En Español

Q. Who is Mr. Smarty Plants?

A: There are those who suspect Wildflower Center volunteers are the culpable and capable culprits. Yet, others think staff members play some, albeit small, role. You can torture us with your plant questions, but we will never reveal the Green Guru's secret identity.

Help us grow by giving to the Plant Database Fund or by becoming a member

Did you know you can access the Native Plant Information Network with your web-enabled smartphone?

Share

Ask Mr. Smarty Plants

Ask Mr. Smarty Plants is a free service provided by the staff and volunteers at the Lady Bird Johnson Wildflower Center.

Search Smarty Plants
    
 
See a list of all Smarty Plants questions

Please forgive us, but Mr. Smarty Plants has been overwhelmed by a flood of mail and must take a break for awhile to catch up. We hope to be accepting new questions again soon. Thank you!

Need help with plant identification, visit the plant identification page.

 
rate this answer
Not Yet Rated

Monday - November 18, 2013

From: Austin, TX
Region: Southwest
Topic: Rain Gardens, Herbs/Forbs, Shrubs
Title: Managing a wet area in Austin
Answered by: Barbara Medford

QUESTION:

I suspect that my backyard lies at the very top of a creek watershed. However, all of the water flowing through it gets blocked by a solid stone wall. Whenever we get a significant rain event, part of my yard gets filled with about of one to at least two feet of water, which is mixed with the all the dead leaves (of my MANY trees) and the rich organic soil underneath. Most of the plants end up getting coated in mud and many get knocked down by the current. The deepest section of this area has hardly any plants growing. On, the periphery is beauty-berry, Turks-cap, hackberries and a pecan tree. I was wondering what herbaceous to shrub sized plants you think could tolerate these conditions (sun to part shade) and if you have any tips to help mitigate some of the negative effects of the flooding and poor drainage.

ANSWER:

Without being able to see the site, and with the view that our recent rains and flooding are possibly abnormal, about all we can do is make some general suggestions. First of all, much we hate to admit it, native plants cannot solve all problems.

So, you may want to consider improving drainage mechanically; that is, to bypass or maybe underpass the obstructing wall. Here is an article with a You-Tube presentation from Advanced Drainage Systems. Now, we freely admit this is an advertising site, but it does have some good suggestions.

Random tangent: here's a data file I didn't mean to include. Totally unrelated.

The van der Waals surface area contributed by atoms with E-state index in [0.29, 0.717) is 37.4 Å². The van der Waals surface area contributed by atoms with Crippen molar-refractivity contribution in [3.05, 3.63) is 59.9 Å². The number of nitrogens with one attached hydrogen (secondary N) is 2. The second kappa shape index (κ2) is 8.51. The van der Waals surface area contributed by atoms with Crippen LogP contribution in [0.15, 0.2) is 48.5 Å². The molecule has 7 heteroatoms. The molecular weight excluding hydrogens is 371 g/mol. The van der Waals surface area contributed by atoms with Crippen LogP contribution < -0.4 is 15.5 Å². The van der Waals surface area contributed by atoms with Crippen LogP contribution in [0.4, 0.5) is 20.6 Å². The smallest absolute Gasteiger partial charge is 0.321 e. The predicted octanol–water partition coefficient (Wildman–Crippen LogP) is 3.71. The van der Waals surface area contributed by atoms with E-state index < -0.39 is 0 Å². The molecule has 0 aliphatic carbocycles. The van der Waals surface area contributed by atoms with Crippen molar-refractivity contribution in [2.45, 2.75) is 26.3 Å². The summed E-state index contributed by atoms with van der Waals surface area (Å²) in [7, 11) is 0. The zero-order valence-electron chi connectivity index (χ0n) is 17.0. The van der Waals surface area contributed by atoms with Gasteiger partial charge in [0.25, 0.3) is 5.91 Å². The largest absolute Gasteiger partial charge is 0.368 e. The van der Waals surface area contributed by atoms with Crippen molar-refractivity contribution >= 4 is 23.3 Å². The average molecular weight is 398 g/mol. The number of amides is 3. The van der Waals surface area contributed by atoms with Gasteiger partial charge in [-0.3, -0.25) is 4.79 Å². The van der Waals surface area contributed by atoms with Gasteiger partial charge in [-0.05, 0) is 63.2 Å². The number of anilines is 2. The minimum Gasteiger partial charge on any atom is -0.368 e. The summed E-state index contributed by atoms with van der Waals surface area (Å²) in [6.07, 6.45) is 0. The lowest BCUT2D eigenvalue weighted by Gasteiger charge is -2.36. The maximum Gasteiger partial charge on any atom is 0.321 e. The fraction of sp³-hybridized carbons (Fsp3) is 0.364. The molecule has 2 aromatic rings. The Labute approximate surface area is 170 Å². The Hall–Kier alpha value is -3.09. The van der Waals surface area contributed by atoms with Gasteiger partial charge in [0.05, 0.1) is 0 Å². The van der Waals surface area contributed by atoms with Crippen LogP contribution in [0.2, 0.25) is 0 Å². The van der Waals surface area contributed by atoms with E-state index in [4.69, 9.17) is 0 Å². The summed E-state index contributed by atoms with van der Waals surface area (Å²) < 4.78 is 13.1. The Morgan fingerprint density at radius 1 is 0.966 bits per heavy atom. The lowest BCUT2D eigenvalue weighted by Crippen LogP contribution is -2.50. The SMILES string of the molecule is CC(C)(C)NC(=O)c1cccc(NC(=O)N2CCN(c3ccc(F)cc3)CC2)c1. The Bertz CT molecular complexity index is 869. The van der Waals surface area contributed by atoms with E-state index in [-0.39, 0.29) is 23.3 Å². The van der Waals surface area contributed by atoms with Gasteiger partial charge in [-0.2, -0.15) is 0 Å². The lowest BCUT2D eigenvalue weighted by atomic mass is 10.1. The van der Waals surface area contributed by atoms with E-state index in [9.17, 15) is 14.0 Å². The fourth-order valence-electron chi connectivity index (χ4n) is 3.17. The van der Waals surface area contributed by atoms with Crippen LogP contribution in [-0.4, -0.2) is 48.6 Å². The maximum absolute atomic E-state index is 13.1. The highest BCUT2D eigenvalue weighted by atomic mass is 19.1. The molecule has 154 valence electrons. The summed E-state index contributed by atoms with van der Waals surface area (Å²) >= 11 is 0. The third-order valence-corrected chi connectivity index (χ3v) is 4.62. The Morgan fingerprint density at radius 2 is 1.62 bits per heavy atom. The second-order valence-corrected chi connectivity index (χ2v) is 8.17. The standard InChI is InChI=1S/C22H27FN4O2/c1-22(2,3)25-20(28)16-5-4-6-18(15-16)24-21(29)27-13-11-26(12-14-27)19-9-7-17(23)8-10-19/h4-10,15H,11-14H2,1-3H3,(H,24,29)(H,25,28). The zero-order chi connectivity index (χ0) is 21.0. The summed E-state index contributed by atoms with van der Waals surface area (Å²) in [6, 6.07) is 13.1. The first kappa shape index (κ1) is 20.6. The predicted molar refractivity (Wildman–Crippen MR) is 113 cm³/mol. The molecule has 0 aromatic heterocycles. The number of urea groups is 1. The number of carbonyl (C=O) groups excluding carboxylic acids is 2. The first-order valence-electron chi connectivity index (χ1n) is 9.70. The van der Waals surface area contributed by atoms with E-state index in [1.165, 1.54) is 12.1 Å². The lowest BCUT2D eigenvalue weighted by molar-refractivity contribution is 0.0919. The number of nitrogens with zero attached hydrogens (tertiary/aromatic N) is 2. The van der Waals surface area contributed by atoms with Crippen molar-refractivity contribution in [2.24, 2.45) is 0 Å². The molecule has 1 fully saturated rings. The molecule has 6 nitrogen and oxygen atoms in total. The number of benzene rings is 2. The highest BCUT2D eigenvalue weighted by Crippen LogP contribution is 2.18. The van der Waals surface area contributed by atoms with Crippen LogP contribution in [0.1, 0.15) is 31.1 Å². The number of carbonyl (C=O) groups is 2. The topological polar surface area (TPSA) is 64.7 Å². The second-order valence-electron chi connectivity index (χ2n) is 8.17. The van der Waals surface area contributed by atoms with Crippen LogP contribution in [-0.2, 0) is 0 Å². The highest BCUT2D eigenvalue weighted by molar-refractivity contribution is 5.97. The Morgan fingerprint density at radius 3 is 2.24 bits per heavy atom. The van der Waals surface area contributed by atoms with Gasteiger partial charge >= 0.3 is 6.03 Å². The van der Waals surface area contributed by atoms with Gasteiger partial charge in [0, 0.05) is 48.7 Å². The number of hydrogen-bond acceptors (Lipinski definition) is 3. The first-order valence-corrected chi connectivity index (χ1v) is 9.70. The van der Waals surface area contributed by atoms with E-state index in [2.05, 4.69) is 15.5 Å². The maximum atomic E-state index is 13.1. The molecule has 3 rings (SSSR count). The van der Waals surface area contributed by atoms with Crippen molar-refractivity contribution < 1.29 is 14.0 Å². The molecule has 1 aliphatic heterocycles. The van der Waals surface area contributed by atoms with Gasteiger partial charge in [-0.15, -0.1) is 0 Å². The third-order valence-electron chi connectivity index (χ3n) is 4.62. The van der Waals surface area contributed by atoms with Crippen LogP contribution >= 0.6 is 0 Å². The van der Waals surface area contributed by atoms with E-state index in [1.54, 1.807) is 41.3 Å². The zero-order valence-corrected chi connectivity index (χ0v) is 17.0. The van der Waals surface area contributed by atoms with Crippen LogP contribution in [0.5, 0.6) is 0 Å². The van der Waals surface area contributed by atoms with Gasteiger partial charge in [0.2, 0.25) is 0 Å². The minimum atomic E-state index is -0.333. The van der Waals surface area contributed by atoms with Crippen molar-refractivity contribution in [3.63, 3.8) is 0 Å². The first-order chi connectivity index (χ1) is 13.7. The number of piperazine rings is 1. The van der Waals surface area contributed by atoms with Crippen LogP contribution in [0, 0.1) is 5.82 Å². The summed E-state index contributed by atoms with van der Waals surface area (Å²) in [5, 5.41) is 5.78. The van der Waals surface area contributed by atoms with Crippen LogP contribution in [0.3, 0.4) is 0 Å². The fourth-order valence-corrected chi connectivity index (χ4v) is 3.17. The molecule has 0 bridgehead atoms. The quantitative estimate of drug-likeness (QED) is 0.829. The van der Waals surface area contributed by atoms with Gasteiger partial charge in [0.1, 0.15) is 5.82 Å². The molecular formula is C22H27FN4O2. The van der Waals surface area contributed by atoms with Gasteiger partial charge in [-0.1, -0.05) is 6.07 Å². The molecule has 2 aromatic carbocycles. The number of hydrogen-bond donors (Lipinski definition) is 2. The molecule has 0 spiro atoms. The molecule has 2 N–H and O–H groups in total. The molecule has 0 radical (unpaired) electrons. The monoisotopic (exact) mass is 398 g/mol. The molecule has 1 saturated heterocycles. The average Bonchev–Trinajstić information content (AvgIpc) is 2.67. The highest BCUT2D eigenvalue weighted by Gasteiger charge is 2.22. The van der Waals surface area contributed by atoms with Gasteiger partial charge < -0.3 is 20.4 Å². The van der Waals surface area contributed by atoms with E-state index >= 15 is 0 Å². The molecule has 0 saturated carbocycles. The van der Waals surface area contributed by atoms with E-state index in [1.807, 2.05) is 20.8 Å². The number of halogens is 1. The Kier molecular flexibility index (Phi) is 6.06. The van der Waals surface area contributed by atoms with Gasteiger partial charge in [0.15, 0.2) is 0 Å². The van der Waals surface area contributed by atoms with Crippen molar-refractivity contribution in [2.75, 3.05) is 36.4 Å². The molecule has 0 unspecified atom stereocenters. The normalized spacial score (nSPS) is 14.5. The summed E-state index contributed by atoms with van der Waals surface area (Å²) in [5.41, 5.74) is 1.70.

From Better Homes and Gardens, here is an article on Improving Bad Drainage with several suggestions both on mechanical drainage and plant selection. From Garden Guides, an article on How to Fix Drainage in a Low Area in Your Yard. This article basically recommends raising the whole area with good soil to a better depth to both trap and use runoff water and to utilize plants. This sounds like the best solution to us, but only you can judge what will work on your property.

Now, to turn to the selection of plants to fix this situation. This is what we call a "rain garden," which can house plants that tolerate more water on their feet at some times, but be retained by some watering in dry times. From our How-To Articles, here is an article on Water Gardening. From the City of Austin "grow green" program, here is an Earth-Wise Guide to Rain Gardens. This article also has a list of suggested plants for Central Texas Rain Gardens. At a quick glance most, if not all, of these plants are native to Central Texas, which is what we recommend. To check on growing conditions, water needs and pictures of these plants, go to our Native Plant Database, type the name of the plant into the "scientific or common names" box and click on GO. This should take you to our webpage on that plant, where you can get information.

 

 

More Rain Gardens Questions

Retention pond from Hendersonville NC
April 24, 2012 - We have a retention pond that has recently been cleaned and we would like to plant perennial native plant and grass seeds that will enhance the appearance and contribute to the natural process of filt...
view the full question and answer

Plants for a bioswale in TX
February 18, 2011 - Dear Mr.Smarty Plants, What kind of plants are best suited for a bioswale in Edinburg, Texas?
view the full question and answer

Smarty Plants on water-absorbing plants
July 19, 2005 - I am looking for water-absorbing plants for L.A. zone. I am hoping this type of vegetation would ease the water retention problem at the planter right next to my basement. Is this a feasible solutio...
view the full question and answer

Landscaping recommendations for site in Dubuque, IA
March 27, 2010 - I need a seed recommendation. Here are the variables: Location: Dubuque, IA (east Central Iowa) Soil type: Sandy to sandy and gravelly. Part is a riverbank facing east. Steep bank then flat to ...
view the full question and answer

plants for a rain garden's moist area in Central Texas
January 15, 2015 - I am looking for local natives to plant in the wet portion of a rain garden/bioswale. Can you help, please?
view the full question and answer

Support the Wildflower Center by Donating Online or Becoming a Member today.
E-NEWSLETTER | BECOME A MEMBER | DONATE NOW | MEDIA | JOBS | SITEMAP | STAFF INTRANET
© 2016 Lady Bird Johnson Wildflower Center